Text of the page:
Note: I wrote this post this past Friday and then realized that it was probably what I should share at her Celebration of Life service which was held last night. I refrained from publishing it until after I read it there.
My friend, Dottie, died this week. After fighting and surviving two battles with cancer, her heart failed her unexpectedly. I find that ironic because, in my experience, Dottie’s heart never failed anyone who knew her.
I first met Dottie in 2004 when I was cast as the gruff and somewhat foul-mouthed Captain Brackett in the musical South Pacific. I met Dottie as she worked in the Costume Shop helping get me costumed for the show.I cannot claim to have been particularly close friend, but she was a friend, and she was dear to us all. We were both part of the theatre and arts community. Having been president of the local community theatre for the better part of a decade, I worked with Dottie and helped oversee the costume shop that she founded and managed. When she first learned of her struggle with cancer, Dottie came over to our house, sat on our couch and told us; She, Wendy and I cried together. Today, she is absent in body while Wendy and I continue to cry.
The top five things I loved about Dottie:
- She did what she loved, and she loved what she did. Dottie loved costuming. It was her passion, and she followed that passion. When our community theatre began a decade ago, Dottie started storing costumes in her attic. Within a few years her attic was overflowing and the community theatre decided to rent space and start a costume shop. Dottie managed and ran the costume shop, pretty much single handedly, for years. She didn’t do it for riches or fame or notoriety. She did it because she loved it and it made her happy. More of us need to follow that example.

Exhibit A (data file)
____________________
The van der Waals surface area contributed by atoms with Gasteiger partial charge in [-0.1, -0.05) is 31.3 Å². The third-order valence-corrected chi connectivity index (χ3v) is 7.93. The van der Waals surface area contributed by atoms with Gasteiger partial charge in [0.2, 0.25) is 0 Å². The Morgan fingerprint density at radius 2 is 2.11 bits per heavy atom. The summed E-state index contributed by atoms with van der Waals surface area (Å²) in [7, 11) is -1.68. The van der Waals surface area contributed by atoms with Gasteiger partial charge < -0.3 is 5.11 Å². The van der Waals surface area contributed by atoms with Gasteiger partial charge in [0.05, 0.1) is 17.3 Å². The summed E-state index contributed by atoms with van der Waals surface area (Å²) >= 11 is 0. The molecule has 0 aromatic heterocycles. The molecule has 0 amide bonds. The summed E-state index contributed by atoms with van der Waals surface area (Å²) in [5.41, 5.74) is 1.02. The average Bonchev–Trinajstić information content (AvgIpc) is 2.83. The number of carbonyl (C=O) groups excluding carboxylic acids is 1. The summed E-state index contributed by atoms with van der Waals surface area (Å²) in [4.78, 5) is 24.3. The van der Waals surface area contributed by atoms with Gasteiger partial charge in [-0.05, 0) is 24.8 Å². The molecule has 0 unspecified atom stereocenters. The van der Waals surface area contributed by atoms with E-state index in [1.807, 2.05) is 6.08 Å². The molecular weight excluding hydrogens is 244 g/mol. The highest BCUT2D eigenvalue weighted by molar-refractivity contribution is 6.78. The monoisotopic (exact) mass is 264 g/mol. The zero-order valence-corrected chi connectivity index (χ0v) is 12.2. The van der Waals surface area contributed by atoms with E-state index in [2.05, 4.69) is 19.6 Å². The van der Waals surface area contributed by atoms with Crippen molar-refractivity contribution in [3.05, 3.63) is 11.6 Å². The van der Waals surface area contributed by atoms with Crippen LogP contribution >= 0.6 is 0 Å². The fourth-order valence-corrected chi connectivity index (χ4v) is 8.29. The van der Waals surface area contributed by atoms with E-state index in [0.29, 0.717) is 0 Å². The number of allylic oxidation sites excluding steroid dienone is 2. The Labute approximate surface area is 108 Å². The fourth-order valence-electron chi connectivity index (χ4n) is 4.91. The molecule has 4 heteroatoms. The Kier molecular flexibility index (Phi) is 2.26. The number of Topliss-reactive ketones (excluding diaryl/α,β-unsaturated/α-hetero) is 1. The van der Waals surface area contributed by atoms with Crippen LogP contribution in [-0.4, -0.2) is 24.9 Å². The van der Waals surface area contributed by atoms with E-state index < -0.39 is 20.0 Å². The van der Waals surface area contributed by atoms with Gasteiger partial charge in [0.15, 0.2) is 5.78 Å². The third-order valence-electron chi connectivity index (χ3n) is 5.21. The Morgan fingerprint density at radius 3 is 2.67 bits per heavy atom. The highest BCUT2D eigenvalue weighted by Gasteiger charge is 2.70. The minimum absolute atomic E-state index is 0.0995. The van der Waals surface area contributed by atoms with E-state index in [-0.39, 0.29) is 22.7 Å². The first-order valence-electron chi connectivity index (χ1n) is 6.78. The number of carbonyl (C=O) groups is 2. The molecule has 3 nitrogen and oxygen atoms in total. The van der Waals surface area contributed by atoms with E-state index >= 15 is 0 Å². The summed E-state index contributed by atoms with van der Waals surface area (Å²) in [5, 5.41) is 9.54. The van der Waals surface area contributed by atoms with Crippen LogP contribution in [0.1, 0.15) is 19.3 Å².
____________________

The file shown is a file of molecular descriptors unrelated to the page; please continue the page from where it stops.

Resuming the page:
- She laughed…alot. Perhaps it’s because she was always doing what she loved that she almost always had a smile on her face and was constantly laughing – even through her tears. I loved her laughter and the way she made me laugh.
- She threw a mean Christmas party. Many people throw parties. Few people throw them well. Dottie and Mike’s Christmas parties were legend. Wendy and I often could not attend because of conflicts (especially with performance nights), but I will always remember the warmth of her home, the quality of the spread, and the joy of the host.
- She was courageous. Dottie feared cancer. After defeating it once, she feared its return. When it did return, she feared the second battle. She defeated it a second time. It is said that courage is not the absence of fear, but the willingness to do what needs to be done in spite of it. Dottie found her strength in the midst of her fear. I admired her for that.
- Love. Anyone who is around the theatrical community for any length of time knows what a dysfunctional lot we can be. It’s no more dysfunctional than any other gathering of flawed human beings, we just have the ability and training to be capably dramatic about it all. Dottie, like all of us, experienced her share of conflicts. I was a witness to a few of them, yet I never witnessed Dottie holding a grudge. I never observed her being unkind, rude or mean. I did see her being forgiving and kind to individuals who had not been particularly kind to her. I witnessed her love for Mike. I watched her selflessly and capably raise her granddaughter. I observed her being a good friend, and I had the privilege to experience a little taste of that myself.
The last time I saw Dottie was as she exited one of the performances of my play Ham Buns and Potato Salad this past month. She was laughing, which was no surprise. One of the lines in the play which Dottie loved most of all was when one character says, “That boy is so dumb he has to get naked to count to 21.” Dottie came up to me and simply said, “Twenty-one” and continued laughing. She then whispered “I can’t believe you wrote that!”
Dottie knew that I was a person of faith. And, while I am a follower of Jesus, I am no prude and will give true and authentic voice to the characters I portray and pen as an actor and playwright, even if the words they say may not necessarily be the words I would choose to come out of my own mouth. Having said that, please know that I do not have to channel Captain Brackett from South Pacific in order to say what I know to be true: Dottie was one helluva dame, and my life is better for having her in it.